Vogt, Laureano homer as Athletics hand Blue Jays 4th straight loss

Stephen Vogt hit a home run and a sacrifice fly, treating his family to a big performance after they just arrived for the summer, and the Oakland Athletics beat the Toronto Blue Jays 5-1 on Monday night.

Toronto starter Manoah tagged for 5 runs, 6 hits in 5 2/3 innings

Blue Jays pitcher Alek Manoah, right, reacts as Ramon Laureano of the Athletics rounds the bases after hitting a home run during the fifth inning of Oakland's 5-1 home win on Monday. (Jeff Chiu/The Associated Press)

Stephen Vogt cherished going to San Francisco Giants games on July 4 or Mother's Day as a kid coming from Central California, and now he really appreciates playing on special holidays.

On Monday, the 37-year-old Vogt changed his walk-up music to "Born in the U.S.A." by Bruce Springsteen and then swung for the fences.

"Just thankful for being born in the USA. It's kind of corny. It's always special to play on holidays but July 4th is always such a great day. I'm just thankful for that," Vogt said. "There was a lot of memories of the good times. A packed crowd at the Coliseum โ€” there's no better place to play major league baseball than the Coliseum packed with fans. Clearly we fed off it tonight."

Vogt's family had just arrived for the summer, too, and he treated them to a home run and sacrifice fly on the Fourth of July as the Oakland Athletics beat the Toronto Blue Jays 5-1 on Monday night.

"I'll say he was born in the USA, that's for sure," winning pitcher Cole Irvin said. "I knew he was going to hit one today."

Ramon Laureano also went deep and Elvis Andrus had an early two-run double to back Irvin's gem for the A's, who drew a season-high 24,403 fans on fireworks night.

Some of them chanted "We believe in Stephen Vogt!" in a chorus reminiscent of cheers that became popular during the veteran catcher's first stint with the club that included some unexpected playoff heroics.

"The atmosphere is how it used to be," said Vogt's proud wife, Alyssa.

Irvin retired his first 11 batters before Vladimir Guerrero Jr. doubled in the fourth and Alejandro Kirk followed with a run-scoring single. A's third baseman Vimael Machin then lunged to his right and snared a sharp grounder by Teoscar Hernandez to prevent more damage.

Irvin (3-6) struck out four and didn't walk a batter over a season-best eight innings to earn his first win in nine starts since returning from the injured list May 22. He had been 0-5 during that stretch, with four straight losses.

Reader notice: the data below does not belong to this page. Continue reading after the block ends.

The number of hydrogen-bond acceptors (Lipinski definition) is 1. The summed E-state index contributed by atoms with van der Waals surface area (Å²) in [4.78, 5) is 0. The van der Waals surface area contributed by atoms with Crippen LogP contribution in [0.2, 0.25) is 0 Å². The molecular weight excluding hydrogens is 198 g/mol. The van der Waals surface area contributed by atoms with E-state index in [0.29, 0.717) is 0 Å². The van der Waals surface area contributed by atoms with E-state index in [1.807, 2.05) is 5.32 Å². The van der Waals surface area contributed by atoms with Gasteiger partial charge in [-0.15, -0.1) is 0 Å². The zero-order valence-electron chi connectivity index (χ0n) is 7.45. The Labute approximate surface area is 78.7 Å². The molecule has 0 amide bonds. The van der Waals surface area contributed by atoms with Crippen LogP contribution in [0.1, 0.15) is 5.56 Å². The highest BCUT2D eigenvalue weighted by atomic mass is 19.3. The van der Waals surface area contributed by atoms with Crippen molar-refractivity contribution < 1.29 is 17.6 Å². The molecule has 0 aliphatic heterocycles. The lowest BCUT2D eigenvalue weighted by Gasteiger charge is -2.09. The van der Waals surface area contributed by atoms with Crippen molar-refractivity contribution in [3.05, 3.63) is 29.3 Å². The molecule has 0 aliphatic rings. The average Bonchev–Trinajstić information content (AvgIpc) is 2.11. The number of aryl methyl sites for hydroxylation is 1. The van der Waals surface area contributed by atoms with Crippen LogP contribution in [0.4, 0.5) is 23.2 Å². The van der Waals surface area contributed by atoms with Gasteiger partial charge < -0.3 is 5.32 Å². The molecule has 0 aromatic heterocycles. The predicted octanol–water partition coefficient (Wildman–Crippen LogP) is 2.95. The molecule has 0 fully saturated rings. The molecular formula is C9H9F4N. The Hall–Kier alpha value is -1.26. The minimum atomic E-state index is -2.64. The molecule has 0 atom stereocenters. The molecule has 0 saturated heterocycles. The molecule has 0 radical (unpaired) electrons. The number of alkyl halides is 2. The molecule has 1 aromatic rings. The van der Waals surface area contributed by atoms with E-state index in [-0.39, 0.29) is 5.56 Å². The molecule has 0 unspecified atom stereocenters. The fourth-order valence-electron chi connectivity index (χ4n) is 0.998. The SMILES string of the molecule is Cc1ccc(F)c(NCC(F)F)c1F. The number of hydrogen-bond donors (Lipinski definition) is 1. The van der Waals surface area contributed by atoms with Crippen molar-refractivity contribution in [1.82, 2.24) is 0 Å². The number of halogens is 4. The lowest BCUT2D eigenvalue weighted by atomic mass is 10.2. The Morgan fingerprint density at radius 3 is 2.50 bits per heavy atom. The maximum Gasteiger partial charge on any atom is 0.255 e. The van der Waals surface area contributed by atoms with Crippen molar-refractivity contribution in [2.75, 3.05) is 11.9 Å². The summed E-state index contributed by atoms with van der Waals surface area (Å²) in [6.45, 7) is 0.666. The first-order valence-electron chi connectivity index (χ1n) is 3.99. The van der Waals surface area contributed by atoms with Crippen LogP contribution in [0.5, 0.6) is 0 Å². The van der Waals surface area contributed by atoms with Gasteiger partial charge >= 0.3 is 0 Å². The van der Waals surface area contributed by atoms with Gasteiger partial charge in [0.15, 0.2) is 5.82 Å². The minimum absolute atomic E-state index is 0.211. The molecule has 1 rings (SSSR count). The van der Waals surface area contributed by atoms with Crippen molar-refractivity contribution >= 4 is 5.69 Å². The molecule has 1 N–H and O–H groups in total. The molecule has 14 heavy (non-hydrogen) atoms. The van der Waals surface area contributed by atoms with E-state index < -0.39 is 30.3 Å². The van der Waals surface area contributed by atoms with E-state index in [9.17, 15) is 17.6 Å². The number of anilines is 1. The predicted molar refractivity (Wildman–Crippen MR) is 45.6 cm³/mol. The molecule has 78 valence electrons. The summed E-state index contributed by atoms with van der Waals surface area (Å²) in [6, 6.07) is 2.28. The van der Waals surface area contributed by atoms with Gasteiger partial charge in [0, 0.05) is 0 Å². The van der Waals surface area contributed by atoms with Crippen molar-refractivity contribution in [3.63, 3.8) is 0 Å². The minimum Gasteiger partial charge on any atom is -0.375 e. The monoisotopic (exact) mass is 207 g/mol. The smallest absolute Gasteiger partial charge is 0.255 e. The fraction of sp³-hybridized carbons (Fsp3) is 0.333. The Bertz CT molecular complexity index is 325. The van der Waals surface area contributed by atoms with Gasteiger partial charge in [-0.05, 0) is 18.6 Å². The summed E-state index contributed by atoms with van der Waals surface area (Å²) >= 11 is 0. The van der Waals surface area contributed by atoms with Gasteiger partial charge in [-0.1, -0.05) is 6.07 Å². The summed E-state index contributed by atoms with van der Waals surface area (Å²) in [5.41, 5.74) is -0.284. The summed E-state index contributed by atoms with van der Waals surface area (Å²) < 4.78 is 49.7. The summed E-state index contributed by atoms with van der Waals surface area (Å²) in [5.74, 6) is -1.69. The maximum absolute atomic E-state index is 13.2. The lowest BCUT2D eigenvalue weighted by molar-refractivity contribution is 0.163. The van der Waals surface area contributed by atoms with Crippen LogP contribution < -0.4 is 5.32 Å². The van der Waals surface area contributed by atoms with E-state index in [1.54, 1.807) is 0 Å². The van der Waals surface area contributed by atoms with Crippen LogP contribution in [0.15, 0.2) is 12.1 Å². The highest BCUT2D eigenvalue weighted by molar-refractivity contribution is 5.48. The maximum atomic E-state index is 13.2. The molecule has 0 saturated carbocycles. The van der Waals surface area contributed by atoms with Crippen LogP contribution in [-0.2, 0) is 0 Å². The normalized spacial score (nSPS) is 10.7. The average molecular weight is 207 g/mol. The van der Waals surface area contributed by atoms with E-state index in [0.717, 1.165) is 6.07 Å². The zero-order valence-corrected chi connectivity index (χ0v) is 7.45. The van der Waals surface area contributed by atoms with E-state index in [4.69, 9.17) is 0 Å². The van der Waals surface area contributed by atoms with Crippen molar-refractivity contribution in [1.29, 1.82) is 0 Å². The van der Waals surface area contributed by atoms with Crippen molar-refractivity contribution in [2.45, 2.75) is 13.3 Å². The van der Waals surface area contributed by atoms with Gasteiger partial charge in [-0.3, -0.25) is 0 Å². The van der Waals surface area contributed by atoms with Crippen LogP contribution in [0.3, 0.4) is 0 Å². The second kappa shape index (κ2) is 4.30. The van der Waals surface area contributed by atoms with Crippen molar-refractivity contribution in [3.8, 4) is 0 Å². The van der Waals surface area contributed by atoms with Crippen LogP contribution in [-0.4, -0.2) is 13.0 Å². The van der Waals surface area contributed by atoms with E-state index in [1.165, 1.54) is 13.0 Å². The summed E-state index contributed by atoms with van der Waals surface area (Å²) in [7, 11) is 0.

Vogt did his part โ€” again. In October 2013, he produced a game-winning hit in the playoffs for a 1-0 win against Justin Verlander and the Tigers that sent the best-of-five AL Division Series back to Detroit tied at 1.

Toronto right-hander Alek Manoah (9-3) was tagged for five runs and six hits in 5 2/3 innings. He missed a chance to tie Verlander, now with Houston, and Tony Gonsolin of the Dodgers for the major league lead in wins.

Chapman receives warm ovation

Former A's star Matt Chapman received a warm ovation when he came to the plate for the first time for Toronto.

Before the game, Chapman returned to Oakland with his new team and found his way to the visitors' clubhouse, where a picture greeted him in his locker.

He felt some emotion back in the Coliseum after the A's traded him and Matt Olson in March. The A's also lost Sean Manaea, Chris Bassitt and Mark Canha last offseason. Manager Bob Melvin left to lead the Padres.

"It's tough because we were all together, we were all kind of making a run multiple years in a row and then it all happens really fast," Chapman said. "It's a big change of gears for everybody over there."

He's happy to be in Toronto now โ€” and the Blue Jays are thrilled to have him.

"We love Matt Chapman," Blue Jays manager Charlie Montoyo said. "We've gotten much better thanks to him."

Add some โ€œgoodโ€ to your morning and evening.

A variety of newsletters you'll love, delivered straight to you.

Sign up now


To encourage thoughtful and respectful conversations, first and last names will appear with each submission to CBC/Radio-Canada's online communities (except in children and youth-oriented communities). Pseudonyms will no longer be permitted.

By submitting a comment, you accept that CBC has the right to reproduce and publish that comment in whole or in part, in any manner CBC chooses. Please note that CBC does not endorse the opinions expressed in comments. Comments on this story are moderated according to our Submission Guidelines. Comments are welcome while open. We reserve the right to close comments at any time.

Become a CBC Member

Join the conversationย ย Create account

Already have an account?